Much like Stereophonics back when they were good, I've been people-watching again, and I think they watch me too. So now I'm making an animated webseries about it that also conveniently aids in the point I'm making with this column, so watch this trailer first, or whatever I'm writing here will make even less sense than usual:
No matter how hard you watch people you can never actually see them, is the point here, and we all know to not judge by appearances, but the reasons are less obvious than you'd assume. So let's discuss using myself for the examples, since I'm the only one I can see inside of (until I sell enough seeds to get me some X-ray specs, anyway).
#4. Because TV Taught You To See Cliches
Life is like a box of chocolates, not because you never know what you're going to get (you are going to get chocolate) but because you assume you know what kind of chocolate you want because you tried coconut once when you were a kid and you didn't like it, so fuck coconut. But you've read the little card that says what chocolate is what, and you have no reason to doubt its veracity. For so many of us, the little card is TV and movies, and it told us life would be one thing ... but then it was dramatically something else. Most of what I know is because I saw it on a viewing screen and believed it was true, and there's a long argument about entertainment being an escape from reality, but the fact is TV and movies affect us and inspire us and in general shape our expectations. They are our window into the world beyond the house where we grew up (IF we grew up; I'm still working on that one).
We don't even have frats in Canada, and yet I expected to be in one.
But then you get older and look back with the knowledge of actual human interaction, and TV shows that seemed to be a window into adulthood now look like a bunch of aliens doing a grotesque pantomime about The Humans based on a few stray observations through a telescope. The problem is that you don't realize this when you're a kid and then you define yourself according to how different your apartment is from Monica's and how different your abs are from Brad Pitt's in Fight Club. Everyone is doing this to themselves, and it's like a dictatorship where Dear Leader doesn't actually exist -- it's just that no one's actually gone into the palace to check because someone keeps updating his Instagram, so he must be real. Life is supposed to be a box of whatever you want to put in it, but so often we just fill it with things like chocolate because that's what the movie showed and it stuck in our mind, and then someone watches us do that and assumes it was our idea and copies it. And that's why you shouldn't judge by appearance -- because so often we're just dressing the way the movie said to in a way that's entirely disconnected from who we are as individuals. If it helps my point, I'll relay the anecdote about me literally going into the hairdressers with a photo of Jake Gyllenhaal as a character in a movie and saying, "Do this; it looks Normal. Oh, and give me his face and charisma too." And that is what you're seeing when you people-watch me: someone trying to look like a photo and feeling bad because they couldn't do the face and charisma and could only kind of do the cut, because the hairlines are different. You might as well just watch TV at that point.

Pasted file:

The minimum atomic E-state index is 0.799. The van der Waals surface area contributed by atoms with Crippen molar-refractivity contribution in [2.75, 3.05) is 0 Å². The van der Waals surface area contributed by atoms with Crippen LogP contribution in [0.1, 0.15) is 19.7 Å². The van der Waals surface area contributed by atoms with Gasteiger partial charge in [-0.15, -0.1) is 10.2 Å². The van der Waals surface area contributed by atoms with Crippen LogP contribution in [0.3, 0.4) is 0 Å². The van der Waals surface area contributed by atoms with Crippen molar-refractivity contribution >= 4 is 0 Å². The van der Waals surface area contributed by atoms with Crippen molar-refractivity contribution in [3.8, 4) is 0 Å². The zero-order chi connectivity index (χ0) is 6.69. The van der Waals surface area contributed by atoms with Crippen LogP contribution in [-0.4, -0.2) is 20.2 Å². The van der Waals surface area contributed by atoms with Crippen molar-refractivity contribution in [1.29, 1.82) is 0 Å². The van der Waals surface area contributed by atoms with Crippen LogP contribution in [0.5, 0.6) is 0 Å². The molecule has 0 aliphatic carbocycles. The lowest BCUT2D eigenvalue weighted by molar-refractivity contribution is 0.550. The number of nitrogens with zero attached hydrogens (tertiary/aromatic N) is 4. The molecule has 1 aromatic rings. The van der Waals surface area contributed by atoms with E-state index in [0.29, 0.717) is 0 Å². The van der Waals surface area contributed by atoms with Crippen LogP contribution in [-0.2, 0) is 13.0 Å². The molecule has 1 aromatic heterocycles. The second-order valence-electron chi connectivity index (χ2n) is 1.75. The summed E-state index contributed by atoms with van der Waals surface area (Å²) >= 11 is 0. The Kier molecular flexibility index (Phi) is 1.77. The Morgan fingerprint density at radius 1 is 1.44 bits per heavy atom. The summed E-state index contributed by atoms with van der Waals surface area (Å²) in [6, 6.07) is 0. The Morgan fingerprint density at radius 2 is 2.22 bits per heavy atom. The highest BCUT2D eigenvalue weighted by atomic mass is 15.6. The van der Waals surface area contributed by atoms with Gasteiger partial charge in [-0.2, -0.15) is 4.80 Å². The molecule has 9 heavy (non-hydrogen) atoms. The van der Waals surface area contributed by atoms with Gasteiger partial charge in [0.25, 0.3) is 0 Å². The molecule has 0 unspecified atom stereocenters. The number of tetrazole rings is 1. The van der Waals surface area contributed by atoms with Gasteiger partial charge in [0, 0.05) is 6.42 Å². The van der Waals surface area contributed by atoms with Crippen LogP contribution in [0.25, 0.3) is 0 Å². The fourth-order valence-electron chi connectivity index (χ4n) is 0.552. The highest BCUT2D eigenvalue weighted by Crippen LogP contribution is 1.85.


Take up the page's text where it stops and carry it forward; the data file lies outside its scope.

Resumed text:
Life is a video game; just try not to die. And use mushrooms to get super powers.
#3. Because It's Impossible To Dress Differently
Why does everyone dress the same, you lament, as you wipe the nacho crumbs from your Star Wars T-shirt. Those hipster clones with their Urban Outfitters fashions, they're all the same, I tell you! Watch people in winter and you'll see 10,000 of the same damn coat. Watch people in the summer and everyone's in those newfangled "tee-shirts." Wake up sheeple, etc. I myself have become increasingly hipstery in my dress sense, with the skinnier jeans and the more confining shirts and the goddamn shoes that everyone fucking has, so what's my problem? I don't have a problem, but your problem is that everyone dresses the same because once something is in fashion, guess what? Those are the only clothes you can buy. And standardized clothes can't help you see people how they see themselves ...
The shadow knows where I stole this idea from.
Scale it up, in fact. Why is everyone dressed in jeans and T-shirts to begin with? What happened to the good old days of ruffs and pantaloons and burlap rags and samurai armor and mammoth hides and Zubaz and those giant rings that stretch out your neck? Because for all intents and purposes everyone you are ever likely to meet in industrialized society dresses pretty much exactly the same, because clothes are this now, and 500 years from now when we're all in neon jumpsuits with big rubbery sleeves, because it's the only fucking thing they stock at the ultraHyperpaceMall. We'll look at megaPhotos in virtualBooks of the 21st century with its old-timey non-self-cleaning fabric drapings, and we'll not be able to draw any conclusions about individual people, because they all look the same. If you don't believe me, then look at people from previous eras and note how they all might as well be the same person, how the only way to ascertain what medieval peasant #547 thought about the lower field drainage was to ask him, because looking told you nothing because everyone has always dressed like everyone else, a massive veneer of sameness spread over entire civilizations. And thus, judging by appearance has always been as pointless as it is now.